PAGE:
Multivision in their counter objections state that the said newspaper advertisements were wrongful and malafide. Multivision further states that Chalmway Proprietary Limited thereafter proceeded to regularly publish a series of advertisements without any sanction and approval of court, without any notice agreement or approval of Multivision and without making any correction to the pervious inaccurate and misleading advertisement published by them. Multivision further stated that the advertisement published by Chalmway Proprietary Limited was intended to give maximum possible prominence and were intended to create maximum possible prejudice, disadvantage and damage to Multivision it's directors, officers and employees and to impose undue pressure and influence on Multivision it's directors, officers and employees.

It was noted that Gamini P. Gunawardena has only been appointed an alternate director to an existing director of Multivision. His appointment is purely to have the necessary representation in the board and that all decisions are within the current board of directors at Multivision.

The court held that Multivision was at liberty to publish the proposed advertisement in any manner that it thinks fit. Ruhuna 2001 Multivision (Pvt) Ltd. was represented by S. L. Gunasekera, Chanaka De Silva instructed by Sudath Perera Associates. Chalmway Proprietary Limited was represented by K. Kanagiswaran PC with Avindra Rodrigo instructed by F. I. & G De Saram.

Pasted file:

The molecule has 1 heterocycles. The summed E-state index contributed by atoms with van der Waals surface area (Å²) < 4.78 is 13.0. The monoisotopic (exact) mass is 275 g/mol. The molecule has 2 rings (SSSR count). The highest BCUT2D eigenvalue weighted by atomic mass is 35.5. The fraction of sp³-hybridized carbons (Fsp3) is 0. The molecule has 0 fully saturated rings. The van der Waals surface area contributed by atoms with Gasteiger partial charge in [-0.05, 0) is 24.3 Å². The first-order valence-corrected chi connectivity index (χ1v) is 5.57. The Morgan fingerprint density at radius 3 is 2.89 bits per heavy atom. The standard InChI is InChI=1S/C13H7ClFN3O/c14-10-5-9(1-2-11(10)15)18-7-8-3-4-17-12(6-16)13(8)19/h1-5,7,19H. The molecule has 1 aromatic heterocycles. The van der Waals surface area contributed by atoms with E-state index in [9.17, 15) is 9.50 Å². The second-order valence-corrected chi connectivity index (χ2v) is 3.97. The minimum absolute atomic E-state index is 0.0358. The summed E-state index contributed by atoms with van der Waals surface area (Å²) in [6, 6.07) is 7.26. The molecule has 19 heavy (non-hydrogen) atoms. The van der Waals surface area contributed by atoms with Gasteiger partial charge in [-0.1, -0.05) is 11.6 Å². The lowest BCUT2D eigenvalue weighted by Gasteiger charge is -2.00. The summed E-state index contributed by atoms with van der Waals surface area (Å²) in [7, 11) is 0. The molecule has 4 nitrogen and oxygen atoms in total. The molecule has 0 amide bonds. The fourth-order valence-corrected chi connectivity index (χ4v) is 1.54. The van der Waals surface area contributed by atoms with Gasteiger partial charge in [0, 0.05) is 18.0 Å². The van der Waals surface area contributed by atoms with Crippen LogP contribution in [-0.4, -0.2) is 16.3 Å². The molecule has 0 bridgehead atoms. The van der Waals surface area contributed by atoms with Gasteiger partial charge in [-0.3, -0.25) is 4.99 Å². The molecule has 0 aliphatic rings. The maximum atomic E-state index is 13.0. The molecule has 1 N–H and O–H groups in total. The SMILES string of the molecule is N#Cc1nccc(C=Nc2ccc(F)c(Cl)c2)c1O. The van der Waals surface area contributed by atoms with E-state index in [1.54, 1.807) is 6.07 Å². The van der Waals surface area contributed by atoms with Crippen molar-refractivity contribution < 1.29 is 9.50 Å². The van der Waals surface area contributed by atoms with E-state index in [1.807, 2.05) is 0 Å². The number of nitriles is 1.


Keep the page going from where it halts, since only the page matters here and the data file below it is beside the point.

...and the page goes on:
Can we say no to privatisation? 

By Dinesh Weerakkody 

Led by the example of the developed countries, both the PA and the UNF returned state managed enterprises to the private sector for an economic boost and to raise money to bridge the budget deficits. The new generation politicians in the UNF whose basic need for economic miracles is no less pressing, discovered at least in part how to hum the trick.

They believe that the dullest state owned company, the heaviest loss making utility, or the least efficient public sector service could be transformed almost overnight into a viable entity and contributor to the national coffers by saying the magical word privatisation. In Sri Lanka privatisation has not been without controversy, or the occasional hiccup. The JVP exploited this in the run up to the election by creating a picture of victimisation of the common man and saying that privatisation should stop.